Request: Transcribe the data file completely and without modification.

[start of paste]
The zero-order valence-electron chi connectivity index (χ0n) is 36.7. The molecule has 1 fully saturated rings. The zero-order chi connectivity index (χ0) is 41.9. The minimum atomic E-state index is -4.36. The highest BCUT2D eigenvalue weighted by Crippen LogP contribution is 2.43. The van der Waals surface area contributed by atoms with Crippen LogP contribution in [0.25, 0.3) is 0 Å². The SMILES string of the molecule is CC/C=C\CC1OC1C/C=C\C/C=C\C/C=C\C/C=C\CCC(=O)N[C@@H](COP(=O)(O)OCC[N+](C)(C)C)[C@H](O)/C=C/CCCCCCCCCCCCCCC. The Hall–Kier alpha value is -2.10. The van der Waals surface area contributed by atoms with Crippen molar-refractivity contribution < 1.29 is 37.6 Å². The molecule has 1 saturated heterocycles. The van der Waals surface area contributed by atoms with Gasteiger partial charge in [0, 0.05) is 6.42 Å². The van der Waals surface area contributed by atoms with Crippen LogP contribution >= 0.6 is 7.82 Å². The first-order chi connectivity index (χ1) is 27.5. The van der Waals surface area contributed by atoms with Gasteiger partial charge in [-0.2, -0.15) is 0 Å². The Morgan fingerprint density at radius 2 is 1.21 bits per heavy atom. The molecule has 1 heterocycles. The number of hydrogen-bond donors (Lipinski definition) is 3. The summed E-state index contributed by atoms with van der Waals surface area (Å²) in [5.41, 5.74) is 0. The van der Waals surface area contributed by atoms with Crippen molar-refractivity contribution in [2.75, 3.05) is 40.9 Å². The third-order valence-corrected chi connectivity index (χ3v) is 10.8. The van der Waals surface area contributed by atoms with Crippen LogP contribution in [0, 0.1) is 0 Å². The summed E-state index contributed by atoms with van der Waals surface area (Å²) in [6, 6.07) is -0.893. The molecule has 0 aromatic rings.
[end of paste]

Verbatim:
The zero-order valence-electron chi connectivity index (χ0n) is 36.7. The molecule has 1 fully saturated rings. The zero-order chi connectivity index (χ0) is 41.9. The minimum atomic E-state index is -4.36. The highest BCUT2D eigenvalue weighted by Crippen LogP contribution is 2.43. The van der Waals surface area contributed by atoms with Crippen LogP contribution in [0.25, 0.3) is 0 Å². The SMILES string of the molecule is CC/C=C\CC1OC1C/C=C\C/C=C\C/C=C\C/C=C\CCC(=O)N[C@@H](COP(=O)(O)OCC[N+](C)(C)C)[C@H](O)/C=C/CCCCCCCCCCCCCCC. The Hall–Kier alpha value is -2.10. The van der Waals surface area contributed by atoms with Crippen molar-refractivity contribution < 1.29 is 37.6 Å². The molecule has 1 saturated heterocycles. The van der Waals surface area contributed by atoms with Gasteiger partial charge in [0, 0.05) is 6.42 Å². The van der Waals surface area contributed by atoms with Crippen LogP contribution >= 0.6 is 7.82 Å². The first-order chi connectivity index (χ1) is 27.5. The van der Waals surface area contributed by atoms with Gasteiger partial charge in [-0.2, -0.15) is 0 Å². The Morgan fingerprint density at radius 2 is 1.21 bits per heavy atom. The molecule has 1 heterocycles. The number of hydrogen-bond donors (Lipinski definition) is 3. The summed E-state index contributed by atoms with van der Waals surface area (Å²) in [5.41, 5.74) is 0. The van der Waals surface area contributed by atoms with Crippen molar-refractivity contribution in [2.75, 3.05) is 40.9 Å². The third-order valence-corrected chi connectivity index (χ3v) is 10.8. The van der Waals surface area contributed by atoms with Crippen LogP contribution in [0, 0.1) is 0 Å². The summed E-state index contributed by atoms with van der Waals surface area (Å²) in [6, 6.07) is -0.893. The molecule has 0 aromatic rings.